On Friday a friend called me really upset, her husband called her from work and told her he was going away on a...
Being a stay-at-home parent can be tough, but for many of those mums and dads, the light at the end of the parenting tunnel is a weekend with their partner home so they can share some responsibilities, get a break, and, hopefully, indulge in a few moments of self-care after a long week with the kids. Of course, the partner who's at work away from home all week should get the opportunity for a break as well, but after a friend asked if it was OK to be upset that her husband planned to go on a "spontaneous boys' weekend," mum blogger Constance Hall explained why her being upset is totally validated.
"She asked me, 'Is it OK that I'm so mad? Would you be upset?' So I thought about it, from both sides," Hall wrote in a post to her Facebook page. "And the truth is that yes, I would be upset."
The mum continued, explaining that many parents who don't stay at home with their kids don't realise the sacrifices their coparent makes by staying at home — "it's hard f*cking work and no matter how hard they work, the same amount of work is presented to them the following day" — and that the only break they get is the other parent being home, giving them some semblance of a typical weekend. She wrote:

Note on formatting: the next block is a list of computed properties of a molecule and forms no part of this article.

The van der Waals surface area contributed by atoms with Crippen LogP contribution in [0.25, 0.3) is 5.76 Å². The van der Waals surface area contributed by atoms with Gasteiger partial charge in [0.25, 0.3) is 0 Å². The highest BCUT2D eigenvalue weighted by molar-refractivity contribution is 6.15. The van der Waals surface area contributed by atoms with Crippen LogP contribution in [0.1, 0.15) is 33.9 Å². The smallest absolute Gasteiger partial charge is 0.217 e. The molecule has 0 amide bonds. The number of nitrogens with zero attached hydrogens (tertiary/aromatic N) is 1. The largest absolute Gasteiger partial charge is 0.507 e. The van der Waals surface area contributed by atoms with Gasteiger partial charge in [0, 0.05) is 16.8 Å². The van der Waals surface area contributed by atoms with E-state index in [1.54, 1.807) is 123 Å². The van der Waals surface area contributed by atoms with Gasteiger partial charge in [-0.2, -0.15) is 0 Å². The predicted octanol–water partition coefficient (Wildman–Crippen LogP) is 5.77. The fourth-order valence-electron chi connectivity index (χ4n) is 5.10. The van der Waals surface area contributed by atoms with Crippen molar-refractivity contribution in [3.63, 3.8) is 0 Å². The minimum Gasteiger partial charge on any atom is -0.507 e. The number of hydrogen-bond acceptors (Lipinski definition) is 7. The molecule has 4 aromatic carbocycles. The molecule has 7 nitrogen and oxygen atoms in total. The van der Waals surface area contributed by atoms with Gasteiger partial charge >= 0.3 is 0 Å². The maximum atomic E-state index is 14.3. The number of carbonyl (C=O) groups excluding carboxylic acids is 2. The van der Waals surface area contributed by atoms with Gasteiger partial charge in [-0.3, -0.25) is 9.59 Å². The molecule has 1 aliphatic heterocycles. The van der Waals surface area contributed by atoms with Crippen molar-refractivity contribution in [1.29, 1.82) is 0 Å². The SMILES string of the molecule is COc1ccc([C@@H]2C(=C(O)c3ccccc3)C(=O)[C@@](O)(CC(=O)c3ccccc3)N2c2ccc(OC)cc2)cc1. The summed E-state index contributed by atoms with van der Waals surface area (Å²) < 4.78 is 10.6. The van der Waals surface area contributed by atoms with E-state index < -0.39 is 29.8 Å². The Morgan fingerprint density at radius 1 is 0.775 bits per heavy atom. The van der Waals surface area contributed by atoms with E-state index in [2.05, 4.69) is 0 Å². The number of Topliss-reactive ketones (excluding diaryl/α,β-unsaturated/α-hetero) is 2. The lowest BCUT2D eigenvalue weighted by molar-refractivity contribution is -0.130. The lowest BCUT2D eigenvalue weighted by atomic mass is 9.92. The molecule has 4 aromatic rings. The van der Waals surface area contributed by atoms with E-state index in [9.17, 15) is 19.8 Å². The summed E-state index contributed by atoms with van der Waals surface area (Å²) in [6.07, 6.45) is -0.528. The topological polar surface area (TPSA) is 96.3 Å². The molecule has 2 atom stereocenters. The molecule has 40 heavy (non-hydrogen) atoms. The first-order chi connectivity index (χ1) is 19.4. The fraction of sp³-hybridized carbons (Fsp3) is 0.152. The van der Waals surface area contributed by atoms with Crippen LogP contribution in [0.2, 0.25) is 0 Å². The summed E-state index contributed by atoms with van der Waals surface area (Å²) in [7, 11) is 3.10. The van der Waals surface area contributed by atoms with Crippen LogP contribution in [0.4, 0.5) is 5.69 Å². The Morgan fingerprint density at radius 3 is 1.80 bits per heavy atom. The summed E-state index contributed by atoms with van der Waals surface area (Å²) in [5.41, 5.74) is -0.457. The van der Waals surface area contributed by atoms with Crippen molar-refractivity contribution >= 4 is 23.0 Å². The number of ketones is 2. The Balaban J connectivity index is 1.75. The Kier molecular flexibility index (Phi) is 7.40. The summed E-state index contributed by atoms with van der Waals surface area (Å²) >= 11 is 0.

You are the weekend, you are the break. Just knowing that [they're] not going to be the only one getting food down the kids' throats or not the only one to buckle in and buckle out every kid makes it so much easier. The kids are happier because you are home, the woman (or man) you love is happier because you are home. How crazy is that?
So the next time you want to spontaneously go away on a boys' weekend, and I'm not saying never have spontaneity, but I want you to understand why your partner may feel let down, imagine if you worked five days and just before you clocked off your partner called you and said, "By the way, you don't get a weekend this week, you're working all the way through."
You'd be kinda pissed too.
Hall ended her post by reminding work-away-from-home parents that if there's someone at home who wants them there — even if it's a little bit (OK, a lot a bit) because they need a break — they're "already winning at life."